Companies could be hiring that bad boss on purpose. According to new research from Maryland Smith’s Nick Seybert, the “dark” personality traits – questionable ethical standards, narcissistic tendencies – that make a boss bad also make that person much more likely to go along with manipulating earnings, and may be the reason they got the job in the first place.
Journal of Business Ethics
In recent years, corporations have ramped up their philanthropic efforts to better assist the employees and communities they serve. Various reasons, such as budget increases for charitable spending and changes in employee-directed giving, might explain this trend.
But new research from Maryland Smith says that employee moods have a lot to do with how a company gives back as well.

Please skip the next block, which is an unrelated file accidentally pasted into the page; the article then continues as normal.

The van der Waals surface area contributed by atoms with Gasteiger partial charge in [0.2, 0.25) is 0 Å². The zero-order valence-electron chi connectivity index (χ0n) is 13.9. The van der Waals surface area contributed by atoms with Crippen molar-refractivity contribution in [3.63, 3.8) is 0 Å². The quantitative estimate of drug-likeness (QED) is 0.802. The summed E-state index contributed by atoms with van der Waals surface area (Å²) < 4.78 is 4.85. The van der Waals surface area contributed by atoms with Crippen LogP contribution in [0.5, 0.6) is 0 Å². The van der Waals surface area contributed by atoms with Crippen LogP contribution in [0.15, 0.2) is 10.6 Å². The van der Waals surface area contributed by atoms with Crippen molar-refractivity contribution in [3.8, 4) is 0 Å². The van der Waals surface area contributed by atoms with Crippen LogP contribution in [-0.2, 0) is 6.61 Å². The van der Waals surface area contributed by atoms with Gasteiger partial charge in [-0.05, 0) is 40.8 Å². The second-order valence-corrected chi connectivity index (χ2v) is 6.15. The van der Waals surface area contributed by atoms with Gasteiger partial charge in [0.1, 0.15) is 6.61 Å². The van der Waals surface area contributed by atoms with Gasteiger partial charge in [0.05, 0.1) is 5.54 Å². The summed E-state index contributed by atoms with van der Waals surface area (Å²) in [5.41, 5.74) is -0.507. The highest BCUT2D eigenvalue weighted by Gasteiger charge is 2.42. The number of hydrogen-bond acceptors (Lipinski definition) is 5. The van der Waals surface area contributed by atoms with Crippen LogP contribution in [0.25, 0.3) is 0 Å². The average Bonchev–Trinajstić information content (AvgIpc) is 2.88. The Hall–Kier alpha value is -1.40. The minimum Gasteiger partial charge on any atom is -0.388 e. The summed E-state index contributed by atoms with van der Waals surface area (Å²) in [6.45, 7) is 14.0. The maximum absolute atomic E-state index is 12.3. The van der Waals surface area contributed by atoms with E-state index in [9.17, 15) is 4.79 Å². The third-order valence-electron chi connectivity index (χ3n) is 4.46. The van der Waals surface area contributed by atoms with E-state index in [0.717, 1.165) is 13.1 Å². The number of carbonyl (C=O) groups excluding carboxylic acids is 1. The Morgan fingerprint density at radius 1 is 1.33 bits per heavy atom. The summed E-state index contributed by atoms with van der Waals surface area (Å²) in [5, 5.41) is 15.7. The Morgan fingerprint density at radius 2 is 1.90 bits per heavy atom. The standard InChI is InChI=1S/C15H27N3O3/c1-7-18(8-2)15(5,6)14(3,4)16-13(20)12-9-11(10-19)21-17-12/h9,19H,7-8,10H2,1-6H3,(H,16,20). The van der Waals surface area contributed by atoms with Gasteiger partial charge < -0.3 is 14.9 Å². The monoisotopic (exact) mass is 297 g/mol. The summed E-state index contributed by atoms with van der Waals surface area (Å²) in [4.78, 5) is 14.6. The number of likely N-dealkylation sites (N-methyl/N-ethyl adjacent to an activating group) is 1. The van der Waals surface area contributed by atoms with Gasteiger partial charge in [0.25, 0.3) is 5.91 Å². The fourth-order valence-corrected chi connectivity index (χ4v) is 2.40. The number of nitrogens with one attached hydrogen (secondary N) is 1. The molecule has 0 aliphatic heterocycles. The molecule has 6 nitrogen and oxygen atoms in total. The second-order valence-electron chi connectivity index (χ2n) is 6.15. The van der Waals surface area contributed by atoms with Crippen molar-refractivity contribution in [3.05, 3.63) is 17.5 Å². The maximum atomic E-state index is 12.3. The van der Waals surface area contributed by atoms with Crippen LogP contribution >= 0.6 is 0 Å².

Moral Identity Keeps Divergent Thinkers in Check
Creative people are great at generating ideas to solve problems. Unfortunately, the same people are also great at generating clever justifications to excuse their rule-breaking at work. Deviant behavior often results. New research from the University of Maryland’s Robert H. Smith School of Business confirms the dark side of creativity but also identifies a key boundary condition that keeps some out-of-the-box thinkers in line.